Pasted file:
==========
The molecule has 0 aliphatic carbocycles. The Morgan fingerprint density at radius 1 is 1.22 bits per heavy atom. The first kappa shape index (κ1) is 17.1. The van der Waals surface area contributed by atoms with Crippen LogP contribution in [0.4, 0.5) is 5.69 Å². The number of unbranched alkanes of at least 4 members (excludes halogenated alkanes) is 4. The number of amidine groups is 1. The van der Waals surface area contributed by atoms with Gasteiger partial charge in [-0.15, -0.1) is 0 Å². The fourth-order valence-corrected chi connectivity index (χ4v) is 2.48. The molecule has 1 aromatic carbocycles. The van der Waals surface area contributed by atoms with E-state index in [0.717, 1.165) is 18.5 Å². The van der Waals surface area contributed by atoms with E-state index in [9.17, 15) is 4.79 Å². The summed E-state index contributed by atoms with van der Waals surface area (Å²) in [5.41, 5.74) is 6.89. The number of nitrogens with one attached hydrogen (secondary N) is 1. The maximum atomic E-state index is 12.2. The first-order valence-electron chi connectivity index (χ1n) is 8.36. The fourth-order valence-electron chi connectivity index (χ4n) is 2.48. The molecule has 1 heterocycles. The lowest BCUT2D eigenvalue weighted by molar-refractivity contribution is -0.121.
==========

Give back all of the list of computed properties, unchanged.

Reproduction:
The molecule has 0 aliphatic carbocycles. The Morgan fingerprint density at radius 1 is 1.22 bits per heavy atom. The first kappa shape index (κ1) is 17.1. The van der Waals surface area contributed by atoms with Crippen LogP contribution in [0.4, 0.5) is 5.69 Å². The number of unbranched alkanes of at least 4 members (excludes halogenated alkanes) is 4. The number of amidine groups is 1. The van der Waals surface area contributed by atoms with Gasteiger partial charge in [-0.15, -0.1) is 0 Å². The fourth-order valence-corrected chi connectivity index (χ4v) is 2.48. The molecule has 1 aromatic carbocycles. The van der Waals surface area contributed by atoms with E-state index in [0.717, 1.165) is 18.5 Å². The van der Waals surface area contributed by atoms with E-state index in [9.17, 15) is 4.79 Å². The summed E-state index contributed by atoms with van der Waals surface area (Å²) in [5.41, 5.74) is 6.89. The number of nitrogens with one attached hydrogen (secondary N) is 1. The maximum atomic E-state index is 12.2. The first-order valence-electron chi connectivity index (χ1n) is 8.36. The fourth-order valence-electron chi connectivity index (χ4n) is 2.48. The molecule has 1 heterocycles. The lowest BCUT2D eigenvalue weighted by molar-refractivity contribution is -0.121.